10 Aug 2011

Bleg: A career in western water policy?

MS Student emailed me, asking for advice:
I'm writing because I'm about to graduate from my masters program (MS in water policy from XX University -- think of it more as a geography program) and I want to pursue a career focused on improving western water policy. A broad goal, I know, but I was hoping you could help direct me: where is progressive change happening and where could I fit in as a recent MS with little work experience? I'm sure you're busy and I appreciate any thoughts you might have.

A little more about me so you know who you're talking to:
  • My advisor XX has worked on international water policy.
  • My thesis is about the geography of dams in China and their impact on agriculture.
  • I have a strong background in econometrics (thesis: instrumental variable approach).
I answered with the following:
The blog has similar questions -- and answers -- from the past:


My general opinion is that an MS is particularly well-suited for working on real issues.

This may conflict with your econometric background -- which tends to get used for consultancies and law cases where people fight over the division of spoils....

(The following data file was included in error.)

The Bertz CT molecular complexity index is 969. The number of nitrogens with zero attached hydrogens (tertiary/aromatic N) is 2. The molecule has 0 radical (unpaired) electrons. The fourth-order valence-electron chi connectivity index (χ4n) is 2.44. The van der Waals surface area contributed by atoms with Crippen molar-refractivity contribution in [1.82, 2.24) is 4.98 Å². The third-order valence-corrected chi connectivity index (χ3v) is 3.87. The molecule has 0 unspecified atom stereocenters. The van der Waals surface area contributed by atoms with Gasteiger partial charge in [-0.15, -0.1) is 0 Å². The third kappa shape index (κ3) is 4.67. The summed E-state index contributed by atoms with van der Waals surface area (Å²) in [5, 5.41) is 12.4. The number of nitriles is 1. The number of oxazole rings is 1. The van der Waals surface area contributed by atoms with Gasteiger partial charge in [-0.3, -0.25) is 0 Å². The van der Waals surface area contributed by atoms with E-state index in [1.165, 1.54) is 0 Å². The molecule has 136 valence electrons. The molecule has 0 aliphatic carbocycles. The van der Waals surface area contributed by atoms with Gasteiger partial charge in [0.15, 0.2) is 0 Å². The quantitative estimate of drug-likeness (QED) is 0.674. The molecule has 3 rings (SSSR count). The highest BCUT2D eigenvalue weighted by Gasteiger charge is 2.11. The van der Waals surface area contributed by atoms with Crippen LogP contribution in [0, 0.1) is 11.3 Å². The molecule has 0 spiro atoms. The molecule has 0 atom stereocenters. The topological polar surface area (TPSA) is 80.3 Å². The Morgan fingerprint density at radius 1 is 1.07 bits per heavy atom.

I suggest that you choose an AREA you'd like to live in and then look for work within GOV/NGO/UTILITY industries related to policy. Best thing you could do is spend your time in rooms with enviros and farmers fighting over water flows...

You may not make more than $35k/year, but you gotta ask if money or enjoyment is better.

After 5 years, you will be a qualified veteran. After 10 years you will be an expert. After 20 years, you will OWN your space...
To which MS Student sent the following clarification:
Something I am realizing is that having a background in metrics is a blessing and a curse: I know enough to be dangerous, but I certainly don't have a PhD, which limits my ability to pursue a career that relies on expertise in metrics (as it should). The opportunity cost of studying metrics and resource econ is that I haven't studied, e.g. the detailed politics of California water and finding out where those rooms with angry farmers and enviros are. I like that I know metrics in a proficient but not expert way, but I have yet to see if the job market does too.
And then I said this:
I reckon that you know enough metrics. It's VERY rare that I see any USEFUL econometrics in the real world.

Perhaps the best skill you will have is an ability (or intuition) to detect bullshit. There's a lot of it.

But most of the battles in water/environment are getting ANY data or sensible prices. Metrics are a long way down the list...
Do readers have additional thoughts (or job offers) to add to this discussion?